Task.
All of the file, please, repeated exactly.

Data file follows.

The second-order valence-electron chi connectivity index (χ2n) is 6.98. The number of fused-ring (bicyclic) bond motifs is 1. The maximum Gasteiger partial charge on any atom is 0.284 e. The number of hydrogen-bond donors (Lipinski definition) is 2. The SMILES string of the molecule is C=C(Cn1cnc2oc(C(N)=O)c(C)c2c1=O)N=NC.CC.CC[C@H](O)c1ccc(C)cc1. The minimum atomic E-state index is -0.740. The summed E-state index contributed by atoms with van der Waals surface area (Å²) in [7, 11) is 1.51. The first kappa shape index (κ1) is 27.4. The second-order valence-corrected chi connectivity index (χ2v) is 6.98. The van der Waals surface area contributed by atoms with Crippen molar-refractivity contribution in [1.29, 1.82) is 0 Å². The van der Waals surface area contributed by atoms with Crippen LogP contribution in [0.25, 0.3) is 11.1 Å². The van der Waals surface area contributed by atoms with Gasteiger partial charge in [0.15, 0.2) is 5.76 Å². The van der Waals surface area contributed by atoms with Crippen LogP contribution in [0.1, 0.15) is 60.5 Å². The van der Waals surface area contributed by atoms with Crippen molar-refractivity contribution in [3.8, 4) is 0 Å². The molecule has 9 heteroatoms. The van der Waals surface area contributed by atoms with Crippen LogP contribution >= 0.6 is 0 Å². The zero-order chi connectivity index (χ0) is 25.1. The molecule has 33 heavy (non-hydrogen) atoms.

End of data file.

The second-order valence-electron chi connectivity index (χ2n) is 6.98. The number of fused-ring (bicyclic) bond motifs is 1. The maximum Gasteiger partial charge on any atom is 0.284 e. The number of hydrogen-bond donors (Lipinski definition) is 2. The SMILES string of the molecule is C=C(Cn1cnc2oc(C(N)=O)c(C)c2c1=O)N=NC.CC.CC[C@H](O)c1ccc(C)cc1. The minimum atomic E-state index is -0.740. The summed E-state index contributed by atoms with van der Waals surface area (Å²) in [7, 11) is 1.51. The first kappa shape index (κ1) is 27.4. The second-order valence-corrected chi connectivity index (χ2v) is 6.98. The van der Waals surface area contributed by atoms with Crippen molar-refractivity contribution in [1.29, 1.82) is 0 Å². The van der Waals surface area contributed by atoms with Crippen LogP contribution in [0.25, 0.3) is 11.1 Å². The van der Waals surface area contributed by atoms with Gasteiger partial charge in [0.15, 0.2) is 5.76 Å². The van der Waals surface area contributed by atoms with Crippen LogP contribution in [0.1, 0.15) is 60.5 Å². The van der Waals surface area contributed by atoms with Crippen molar-refractivity contribution in [3.8, 4) is 0 Å². The molecule has 9 heteroatoms. The van der Waals surface area contributed by atoms with Crippen LogP contribution >= 0.6 is 0 Å². The zero-order chi connectivity index (χ0) is 25.1. The molecule has 33 heavy (non-hydrogen) atoms.